Days after Christmas all our kids’ new toys seem a little less new. You may have even heard, “Man, I wish I had gotten …” or “My friend got what I really wanted and I didn’t!” It doesn’t take long for our appreciation of the gifts we’ve been given to become discontentment. It happens in my life too. The new shirt I’m excited about today becomes the laundry I’m grumbling about tomorrow.
Different from jealousy, discontentment is often an ongoing issue. You may be discontent about a certain circumstance in your life (a low-paying job, a home that doesn’t meet your expectations, extended family members who constantly take from you and never give), or you may be one who struggles with discontentment all the time. No matter who you meet, what they have or the life they lead seems better than yours.
The question have to ask ourselves is this—how is my reaction in this circumstance different from a non-believer’s reaction. How does my faith in God make a difference in my life when it comes to discontentment? Does someone know I’m a Christian by my joy?
Near the end of the Old Testament, we meet Habakkuk, a prophet during a time in Israel’s history when they had a lot to be discontent about. They were suffering at the hands of wicked nations as a result of their sin. They had heard God did mighty acts on their behalf, but they couldn’t see Him in their current circumstances. At the end of chapter 3, Habakkuk shares his frustration and hope:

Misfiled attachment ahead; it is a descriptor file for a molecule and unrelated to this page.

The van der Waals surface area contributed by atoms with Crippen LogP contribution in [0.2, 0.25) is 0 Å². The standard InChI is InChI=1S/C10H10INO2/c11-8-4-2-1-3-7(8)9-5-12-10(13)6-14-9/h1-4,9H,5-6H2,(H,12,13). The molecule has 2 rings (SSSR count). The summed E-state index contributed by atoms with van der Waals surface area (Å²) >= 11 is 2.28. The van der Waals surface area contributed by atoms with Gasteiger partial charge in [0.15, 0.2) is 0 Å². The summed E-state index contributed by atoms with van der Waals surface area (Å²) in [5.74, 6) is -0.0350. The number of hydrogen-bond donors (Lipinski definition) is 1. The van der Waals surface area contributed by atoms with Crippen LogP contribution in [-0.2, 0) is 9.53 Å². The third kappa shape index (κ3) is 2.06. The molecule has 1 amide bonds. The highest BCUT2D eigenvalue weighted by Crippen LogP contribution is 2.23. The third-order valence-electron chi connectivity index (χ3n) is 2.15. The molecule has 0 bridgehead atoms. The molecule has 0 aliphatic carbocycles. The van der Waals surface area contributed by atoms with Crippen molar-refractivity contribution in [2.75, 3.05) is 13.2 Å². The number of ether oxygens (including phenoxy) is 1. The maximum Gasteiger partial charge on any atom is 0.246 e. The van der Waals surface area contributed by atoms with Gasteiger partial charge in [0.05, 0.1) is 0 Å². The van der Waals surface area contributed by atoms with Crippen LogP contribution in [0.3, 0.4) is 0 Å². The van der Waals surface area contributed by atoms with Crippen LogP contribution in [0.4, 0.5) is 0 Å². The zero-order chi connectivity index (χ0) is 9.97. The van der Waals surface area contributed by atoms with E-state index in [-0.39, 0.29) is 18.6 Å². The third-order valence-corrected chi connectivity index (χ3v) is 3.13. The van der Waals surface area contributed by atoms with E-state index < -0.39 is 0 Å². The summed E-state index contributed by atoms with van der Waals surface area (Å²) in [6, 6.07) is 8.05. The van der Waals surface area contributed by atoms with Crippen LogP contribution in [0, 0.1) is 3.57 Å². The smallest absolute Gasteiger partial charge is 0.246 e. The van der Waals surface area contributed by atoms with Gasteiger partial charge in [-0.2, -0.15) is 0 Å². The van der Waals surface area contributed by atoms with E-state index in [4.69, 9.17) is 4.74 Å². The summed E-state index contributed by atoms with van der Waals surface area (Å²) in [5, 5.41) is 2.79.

Though the fig tree should not blossom,
nor fruit be on the vines,
the produce of the olive fail
and the fields yield no food,
the flock be cut off from the fold
and there be no herd in the stalls,
yet I will rejoice in the Lord;
I will take joy in the God of my salvation. (3:17-18)
The last verse is my favorite, “I will take joy.” Joy doesn’t always come easily. Some days we have to take it. Fight for it. Make it ours.
But how do we do that?
We accept that our circumstances are from God and therefore for our good. It’s ok to ask God to change our circumstances, but we also ask Him to use those circumstances to fulfill His purpose for us and ask for the strength to glorify Him in them.
This isn’t just a theory for me. I have to put it into practice every day.
“Bye James! Have a good day at school. I love you.”
“Love you. See you morning.”
“No, not ‘see you in the morning.’ It’s school time, not bed time.”
“James do you want an apple?”
“No, say ‘yes’ or ‘no.'”
“Yes or no.”
“No James, say ‘yes apple’ or ‘no apple.'”
“Yes or no.”
James is ten-years-old and I’m still changing his diapers, still lining up trains, still watching Blue’s Clues every evening after dinner. In most ways, he’s just like he was when we got his autism diagnosis when he was three.
Some days I grow weary from the same-ness. From teaching the same lessons. From working on the same goals. From hearing the same mistakes. My temptation to grumble and be discontent is strong. When every day feels like the same, I want to cry out like Habakkuk did, “O Lord, how long?” (1:2).
But then God answers me as He answered Habakkuk: look and see, wonder and be astounded. “For I am doing a work in your days that you would not believe if told” (2:5).
Look and see.
James is making progress. He loves school right now and isn’t anxious to be away from me. He’s sleeping through the night. He’s trying new foods. We’re thankful for each new step, and God thankful God reminds me of them when I’m prone to pout.
Wonder and be astounded.
Even if James never progresses beyond where he is now, God is still at work. He’s at work not only in James’s life, but in my life, our family, and my ministry to other special-needs families. I am in awe of how God invites me to live out His purpose for my life through my calling of motherhood. That isn’t same-ness. That is sanctifying.
So like Habakkuk, let’s take joy today. Grab on with me!